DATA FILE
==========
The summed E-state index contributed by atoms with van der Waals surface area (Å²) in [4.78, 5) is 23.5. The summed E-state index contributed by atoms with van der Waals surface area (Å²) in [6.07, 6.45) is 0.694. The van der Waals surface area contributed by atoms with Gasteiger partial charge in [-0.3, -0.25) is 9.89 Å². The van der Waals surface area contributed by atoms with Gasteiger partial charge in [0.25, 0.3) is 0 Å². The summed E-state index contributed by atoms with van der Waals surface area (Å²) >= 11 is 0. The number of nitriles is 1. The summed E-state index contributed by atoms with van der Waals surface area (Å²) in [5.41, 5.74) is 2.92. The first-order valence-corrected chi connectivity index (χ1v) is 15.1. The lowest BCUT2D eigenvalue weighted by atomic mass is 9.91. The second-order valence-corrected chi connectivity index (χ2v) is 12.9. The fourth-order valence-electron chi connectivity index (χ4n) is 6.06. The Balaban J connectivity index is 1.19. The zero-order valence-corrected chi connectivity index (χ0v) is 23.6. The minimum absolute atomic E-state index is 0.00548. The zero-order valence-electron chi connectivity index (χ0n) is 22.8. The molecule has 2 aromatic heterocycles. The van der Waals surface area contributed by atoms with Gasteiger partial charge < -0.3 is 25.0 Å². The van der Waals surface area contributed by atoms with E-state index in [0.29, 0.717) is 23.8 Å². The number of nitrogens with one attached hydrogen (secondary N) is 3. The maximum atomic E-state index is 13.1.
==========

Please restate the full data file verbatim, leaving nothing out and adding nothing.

The summed E-state index contributed by atoms with van der Waals surface area (Å²) in [4.78, 5) is 23.5. The summed E-state index contributed by atoms with van der Waals surface area (Å²) in [6.07, 6.45) is 0.694. The van der Waals surface area contributed by atoms with Gasteiger partial charge in [-0.3, -0.25) is 9.89 Å². The van der Waals surface area contributed by atoms with Gasteiger partial charge in [0.25, 0.3) is 0 Å². The summed E-state index contributed by atoms with van der Waals surface area (Å²) >= 11 is 0. The number of nitriles is 1. The summed E-state index contributed by atoms with van der Waals surface area (Å²) in [5.41, 5.74) is 2.92. The first-order valence-corrected chi connectivity index (χ1v) is 15.1. The lowest BCUT2D eigenvalue weighted by atomic mass is 9.91. The second-order valence-corrected chi connectivity index (χ2v) is 12.9. The fourth-order valence-electron chi connectivity index (χ4n) is 6.06. The Balaban J connectivity index is 1.19. The zero-order valence-corrected chi connectivity index (χ0v) is 23.6. The minimum absolute atomic E-state index is 0.00548. The zero-order valence-electron chi connectivity index (χ0n) is 22.8. The molecule has 2 aromatic heterocycles. The van der Waals surface area contributed by atoms with Gasteiger partial charge < -0.3 is 25.0 Å². The van der Waals surface area contributed by atoms with E-state index in [0.29, 0.717) is 23.8 Å². The number of nitrogens with one attached hydrogen (secondary N) is 3. The maximum atomic E-state index is 13.1.